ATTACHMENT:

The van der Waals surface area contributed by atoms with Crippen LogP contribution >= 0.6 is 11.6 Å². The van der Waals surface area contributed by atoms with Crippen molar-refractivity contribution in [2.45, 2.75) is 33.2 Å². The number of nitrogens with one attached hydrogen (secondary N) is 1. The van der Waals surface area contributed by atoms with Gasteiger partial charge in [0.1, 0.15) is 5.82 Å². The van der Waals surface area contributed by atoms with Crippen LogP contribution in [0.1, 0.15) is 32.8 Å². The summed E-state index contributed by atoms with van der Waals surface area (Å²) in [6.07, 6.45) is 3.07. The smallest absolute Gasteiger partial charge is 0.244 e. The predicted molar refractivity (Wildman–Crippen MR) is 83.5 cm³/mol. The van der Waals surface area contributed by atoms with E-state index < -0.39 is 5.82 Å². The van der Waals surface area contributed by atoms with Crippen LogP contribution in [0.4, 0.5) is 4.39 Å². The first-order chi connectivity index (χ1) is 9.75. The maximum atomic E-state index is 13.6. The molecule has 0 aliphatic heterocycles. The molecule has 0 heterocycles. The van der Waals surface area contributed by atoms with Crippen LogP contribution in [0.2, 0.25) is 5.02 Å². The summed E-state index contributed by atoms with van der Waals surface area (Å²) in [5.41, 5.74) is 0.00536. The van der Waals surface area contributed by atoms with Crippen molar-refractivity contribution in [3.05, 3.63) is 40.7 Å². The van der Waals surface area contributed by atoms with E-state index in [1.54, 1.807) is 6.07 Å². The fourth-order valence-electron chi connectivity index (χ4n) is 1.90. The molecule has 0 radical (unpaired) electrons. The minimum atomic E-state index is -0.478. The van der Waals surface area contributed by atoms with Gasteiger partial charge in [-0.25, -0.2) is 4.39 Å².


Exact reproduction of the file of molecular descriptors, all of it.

The van der Waals surface area contributed by atoms with Crippen LogP contribution >= 0.6 is 11.6 Å². The van der Waals surface area contributed by atoms with Crippen molar-refractivity contribution in [2.45, 2.75) is 33.2 Å². The number of nitrogens with one attached hydrogen (secondary N) is 1. The van der Waals surface area contributed by atoms with Gasteiger partial charge in [0.1, 0.15) is 5.82 Å². The van der Waals surface area contributed by atoms with Crippen LogP contribution in [0.1, 0.15) is 32.8 Å². The summed E-state index contributed by atoms with van der Waals surface area (Å²) in [6.07, 6.45) is 3.07. The smallest absolute Gasteiger partial charge is 0.244 e. The predicted molar refractivity (Wildman–Crippen MR) is 83.5 cm³/mol. The van der Waals surface area contributed by atoms with E-state index < -0.39 is 5.82 Å². The van der Waals surface area contributed by atoms with Crippen LogP contribution in [0.4, 0.5) is 4.39 Å². The first-order chi connectivity index (χ1) is 9.75. The maximum atomic E-state index is 13.6. The molecule has 0 aliphatic heterocycles. The molecule has 0 heterocycles. The van der Waals surface area contributed by atoms with Crippen LogP contribution in [0.2, 0.25) is 5.02 Å². The summed E-state index contributed by atoms with van der Waals surface area (Å²) in [5.41, 5.74) is 0.00536. The van der Waals surface area contributed by atoms with Crippen molar-refractivity contribution in [3.05, 3.63) is 40.7 Å². The van der Waals surface area contributed by atoms with E-state index in [1.54, 1.807) is 6.07 Å². The fourth-order valence-electron chi connectivity index (χ4n) is 1.90. The molecule has 0 radical (unpaired) electrons. The minimum atomic E-state index is -0.478. The van der Waals surface area contributed by atoms with Gasteiger partial charge in [-0.25, -0.2) is 4.39 Å².